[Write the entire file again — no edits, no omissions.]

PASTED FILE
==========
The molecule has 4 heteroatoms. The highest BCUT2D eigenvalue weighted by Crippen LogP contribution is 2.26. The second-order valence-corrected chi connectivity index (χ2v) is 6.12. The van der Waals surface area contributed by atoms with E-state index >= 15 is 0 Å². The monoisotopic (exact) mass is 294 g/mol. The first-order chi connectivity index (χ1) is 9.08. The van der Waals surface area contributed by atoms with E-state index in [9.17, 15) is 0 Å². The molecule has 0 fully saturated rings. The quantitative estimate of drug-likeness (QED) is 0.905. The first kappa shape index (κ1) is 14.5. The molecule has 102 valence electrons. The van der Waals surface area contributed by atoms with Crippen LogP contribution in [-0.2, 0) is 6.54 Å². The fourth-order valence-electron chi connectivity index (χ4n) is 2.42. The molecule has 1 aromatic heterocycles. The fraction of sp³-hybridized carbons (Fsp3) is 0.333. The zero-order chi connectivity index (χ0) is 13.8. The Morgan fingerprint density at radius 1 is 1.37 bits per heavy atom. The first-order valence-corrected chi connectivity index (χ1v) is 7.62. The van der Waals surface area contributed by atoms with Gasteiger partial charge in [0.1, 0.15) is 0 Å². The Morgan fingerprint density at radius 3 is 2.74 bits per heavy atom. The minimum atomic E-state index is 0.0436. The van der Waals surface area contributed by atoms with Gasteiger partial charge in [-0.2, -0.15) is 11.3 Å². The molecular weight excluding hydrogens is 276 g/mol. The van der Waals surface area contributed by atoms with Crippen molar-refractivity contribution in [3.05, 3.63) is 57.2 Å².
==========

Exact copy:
The molecule has 4 heteroatoms. The highest BCUT2D eigenvalue weighted by Crippen LogP contribution is 2.26. The second-order valence-corrected chi connectivity index (χ2v) is 6.12. The van der Waals surface area contributed by atoms with E-state index >= 15 is 0 Å². The monoisotopic (exact) mass is 294 g/mol. The first-order chi connectivity index (χ1) is 9.08. The van der Waals surface area contributed by atoms with E-state index in [9.17, 15) is 0 Å². The molecule has 0 fully saturated rings. The quantitative estimate of drug-likeness (QED) is 0.905. The first kappa shape index (κ1) is 14.5. The molecule has 102 valence electrons. The van der Waals surface area contributed by atoms with Crippen LogP contribution in [-0.2, 0) is 6.54 Å². The fourth-order valence-electron chi connectivity index (χ4n) is 2.42. The molecule has 1 aromatic heterocycles. The fraction of sp³-hybridized carbons (Fsp3) is 0.333. The zero-order chi connectivity index (χ0) is 13.8. The Morgan fingerprint density at radius 1 is 1.37 bits per heavy atom. The first-order valence-corrected chi connectivity index (χ1v) is 7.62. The van der Waals surface area contributed by atoms with Gasteiger partial charge in [0.1, 0.15) is 0 Å². The Morgan fingerprint density at radius 3 is 2.74 bits per heavy atom. The minimum atomic E-state index is 0.0436. The van der Waals surface area contributed by atoms with Gasteiger partial charge in [-0.2, -0.15) is 11.3 Å². The molecular weight excluding hydrogens is 276 g/mol. The van der Waals surface area contributed by atoms with Crippen molar-refractivity contribution in [3.05, 3.63) is 57.2 Å².